Hill aiming for glorious end to international career
Kimberly Hill has helped USA to world and Olympic podium finishes
Lausanne, Switzerland, April 2, 2020 – USA outside hitter Kimberly Hill is having to extend her international career by a year to make the Tokyo 2020 Olympic Games her national team farewell.
The 30-year-old has been a mainstay of the Karch Kiraly side that has enjoyed regular success on the court with gold at the Italy 2014 FIVB Volleyball Women’s World Championship and 2018 FIVB Volleyball Nations League, and bronze at the Rio de Janeiro 2016 Olympic Games.
The USA showed that they will be among the favourites after adding another VNL title in 2019 and they have a proud history in the Olympic Games with Athens 2004 the last time they failed to finish on the podium.
“For sure, I'll be done with the national team after the Olympics, and likely done playing overseas” Hill told The Portland Tribune in an interview before Tokyo 2020 was postponed to summer 2021 due to the outbreak of the coronavirus.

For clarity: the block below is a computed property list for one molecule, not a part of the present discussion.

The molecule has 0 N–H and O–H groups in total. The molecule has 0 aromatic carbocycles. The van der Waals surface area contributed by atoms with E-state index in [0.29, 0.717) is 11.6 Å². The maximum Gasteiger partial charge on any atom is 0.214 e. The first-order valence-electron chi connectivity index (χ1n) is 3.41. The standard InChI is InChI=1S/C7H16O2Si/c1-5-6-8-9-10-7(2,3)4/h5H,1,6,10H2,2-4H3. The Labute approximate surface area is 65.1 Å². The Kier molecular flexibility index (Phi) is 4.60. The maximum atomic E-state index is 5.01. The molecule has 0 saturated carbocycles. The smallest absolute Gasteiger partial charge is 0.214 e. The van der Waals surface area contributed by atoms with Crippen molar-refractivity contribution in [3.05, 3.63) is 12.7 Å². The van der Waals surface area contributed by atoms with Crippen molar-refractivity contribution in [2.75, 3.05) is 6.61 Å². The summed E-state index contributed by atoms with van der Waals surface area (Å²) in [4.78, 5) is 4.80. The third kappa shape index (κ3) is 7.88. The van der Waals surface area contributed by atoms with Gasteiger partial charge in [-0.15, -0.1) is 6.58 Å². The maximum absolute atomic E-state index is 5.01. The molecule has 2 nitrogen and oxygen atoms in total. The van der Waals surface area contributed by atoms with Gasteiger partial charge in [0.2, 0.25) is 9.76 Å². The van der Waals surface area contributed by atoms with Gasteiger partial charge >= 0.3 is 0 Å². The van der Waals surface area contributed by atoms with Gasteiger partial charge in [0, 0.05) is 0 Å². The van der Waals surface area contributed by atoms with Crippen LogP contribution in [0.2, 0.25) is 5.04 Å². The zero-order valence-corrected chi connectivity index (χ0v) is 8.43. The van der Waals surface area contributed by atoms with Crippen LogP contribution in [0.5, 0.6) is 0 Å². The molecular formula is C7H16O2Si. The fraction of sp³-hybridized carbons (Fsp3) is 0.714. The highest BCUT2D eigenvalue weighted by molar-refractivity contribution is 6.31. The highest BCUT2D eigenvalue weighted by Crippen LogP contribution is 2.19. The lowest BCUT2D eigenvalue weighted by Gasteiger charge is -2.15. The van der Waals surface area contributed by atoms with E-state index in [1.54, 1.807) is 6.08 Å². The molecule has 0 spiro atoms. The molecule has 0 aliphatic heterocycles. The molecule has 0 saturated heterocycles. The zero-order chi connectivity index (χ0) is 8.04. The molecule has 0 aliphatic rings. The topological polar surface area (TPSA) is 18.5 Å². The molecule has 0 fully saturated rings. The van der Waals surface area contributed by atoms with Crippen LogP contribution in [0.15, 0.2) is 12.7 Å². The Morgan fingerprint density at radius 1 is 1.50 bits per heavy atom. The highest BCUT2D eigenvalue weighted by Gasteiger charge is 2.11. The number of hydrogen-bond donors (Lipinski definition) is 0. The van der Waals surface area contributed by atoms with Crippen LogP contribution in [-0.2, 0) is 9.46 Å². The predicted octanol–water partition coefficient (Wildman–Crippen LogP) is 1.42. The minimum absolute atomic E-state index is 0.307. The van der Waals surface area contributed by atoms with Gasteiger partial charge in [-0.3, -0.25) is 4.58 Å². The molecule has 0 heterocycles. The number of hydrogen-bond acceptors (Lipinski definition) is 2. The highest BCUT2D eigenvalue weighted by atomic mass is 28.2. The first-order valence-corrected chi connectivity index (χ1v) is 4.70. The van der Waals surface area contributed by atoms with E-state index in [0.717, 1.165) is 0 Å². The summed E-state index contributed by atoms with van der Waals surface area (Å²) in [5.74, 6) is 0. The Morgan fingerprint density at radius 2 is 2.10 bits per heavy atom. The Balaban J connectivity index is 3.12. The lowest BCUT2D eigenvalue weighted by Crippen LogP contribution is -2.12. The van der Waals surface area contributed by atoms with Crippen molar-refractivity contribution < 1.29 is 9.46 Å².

"There are some really strong teams — China, Serbia, Italy. We could handle ourselves against any of those teams if we're playing well, but it will be really tough for sure.
“The Olympics — God willing they happen — are going to be a battle, and they're going to be fun.”
Hill currently players in Italy’s Serie A for Imoco Valley Conegliano in Treviso. It is her fourth season in Italy, though the league has been suspended and she is living in lockdown.
The Portland native has been part of the USA team since 2013 and a year later she helped the USA to their first world title in 2014 and picked up the Most Valuable Player award.
At Rio 2016 they were unable to add the Olympic title to their collection. Serbia defeated them in the semifinals, but they rallied to ensure they left with a medal by beating the Netherlands 3-1 (25-23, 25-27, 25-22, 25-19) in the bronze medal match.
“We were disappointed, for sure," Hill said. “We could have gotten gold. I wouldn't say it was expected, but that's what our hopes were.
“We were proud of the bronze and happy to get a medal, but the bronze medal match was the hardest I've played in my life. Two nights earlier, we were devastated. I've never been that heartbroken in my life.”